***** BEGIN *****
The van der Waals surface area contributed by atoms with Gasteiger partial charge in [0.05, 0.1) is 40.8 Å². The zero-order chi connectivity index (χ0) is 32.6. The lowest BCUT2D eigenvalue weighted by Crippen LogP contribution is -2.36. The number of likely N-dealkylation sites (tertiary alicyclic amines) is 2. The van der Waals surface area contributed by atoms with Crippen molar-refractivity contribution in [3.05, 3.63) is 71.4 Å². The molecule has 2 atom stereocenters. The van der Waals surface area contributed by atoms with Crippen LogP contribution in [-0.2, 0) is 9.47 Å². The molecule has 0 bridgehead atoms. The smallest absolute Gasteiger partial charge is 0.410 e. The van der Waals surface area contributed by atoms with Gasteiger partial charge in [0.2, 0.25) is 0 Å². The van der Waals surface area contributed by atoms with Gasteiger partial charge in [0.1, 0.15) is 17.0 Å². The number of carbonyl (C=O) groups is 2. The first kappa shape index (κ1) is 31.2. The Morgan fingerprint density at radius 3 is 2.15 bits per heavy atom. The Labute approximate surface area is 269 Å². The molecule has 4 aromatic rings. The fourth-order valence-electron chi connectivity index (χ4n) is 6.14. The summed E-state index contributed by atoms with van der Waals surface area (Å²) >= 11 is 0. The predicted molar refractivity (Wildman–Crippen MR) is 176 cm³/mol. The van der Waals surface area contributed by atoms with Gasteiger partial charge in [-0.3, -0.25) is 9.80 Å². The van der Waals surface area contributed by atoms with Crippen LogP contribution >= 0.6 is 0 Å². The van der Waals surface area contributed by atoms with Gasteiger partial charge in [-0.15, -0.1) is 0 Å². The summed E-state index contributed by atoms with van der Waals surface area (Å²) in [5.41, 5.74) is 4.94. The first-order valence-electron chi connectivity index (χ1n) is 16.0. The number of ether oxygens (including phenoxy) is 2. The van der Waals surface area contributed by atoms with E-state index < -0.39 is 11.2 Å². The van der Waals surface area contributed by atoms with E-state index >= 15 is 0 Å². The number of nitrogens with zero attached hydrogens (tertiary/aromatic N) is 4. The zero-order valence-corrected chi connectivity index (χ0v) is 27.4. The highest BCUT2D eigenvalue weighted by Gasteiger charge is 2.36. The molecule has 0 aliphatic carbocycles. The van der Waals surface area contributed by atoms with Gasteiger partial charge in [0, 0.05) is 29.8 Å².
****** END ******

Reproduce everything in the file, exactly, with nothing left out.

The van der Waals surface area contributed by atoms with Gasteiger partial charge in [0.05, 0.1) is 40.8 Å². The zero-order chi connectivity index (χ0) is 32.6. The lowest BCUT2D eigenvalue weighted by Crippen LogP contribution is -2.36. The number of likely N-dealkylation sites (tertiary alicyclic amines) is 2. The van der Waals surface area contributed by atoms with Crippen molar-refractivity contribution in [3.05, 3.63) is 71.4 Å². The molecule has 2 atom stereocenters. The van der Waals surface area contributed by atoms with Crippen LogP contribution in [-0.2, 0) is 9.47 Å². The molecule has 0 bridgehead atoms. The smallest absolute Gasteiger partial charge is 0.410 e. The van der Waals surface area contributed by atoms with Gasteiger partial charge in [0.2, 0.25) is 0 Å². The van der Waals surface area contributed by atoms with Gasteiger partial charge in [0.1, 0.15) is 17.0 Å². The number of carbonyl (C=O) groups is 2. The first kappa shape index (κ1) is 31.2. The Morgan fingerprint density at radius 3 is 2.15 bits per heavy atom. The Labute approximate surface area is 269 Å². The molecule has 4 aromatic rings. The fourth-order valence-electron chi connectivity index (χ4n) is 6.14. The summed E-state index contributed by atoms with van der Waals surface area (Å²) >= 11 is 0. The predicted molar refractivity (Wildman–Crippen MR) is 176 cm³/mol. The van der Waals surface area contributed by atoms with Gasteiger partial charge in [-0.3, -0.25) is 9.80 Å². The van der Waals surface area contributed by atoms with Crippen LogP contribution >= 0.6 is 0 Å². The van der Waals surface area contributed by atoms with Gasteiger partial charge in [-0.15, -0.1) is 0 Å². The summed E-state index contributed by atoms with van der Waals surface area (Å²) in [5.41, 5.74) is 4.94. The first-order valence-electron chi connectivity index (χ1n) is 16.0. The number of ether oxygens (including phenoxy) is 2. The van der Waals surface area contributed by atoms with E-state index < -0.39 is 11.2 Å². The van der Waals surface area contributed by atoms with E-state index >= 15 is 0 Å². The number of nitrogens with zero attached hydrogens (tertiary/aromatic N) is 4. The zero-order valence-corrected chi connectivity index (χ0v) is 27.4. The highest BCUT2D eigenvalue weighted by Gasteiger charge is 2.36. The molecule has 0 aliphatic carbocycles. The van der Waals surface area contributed by atoms with Gasteiger partial charge in [0, 0.05) is 29.8 Å².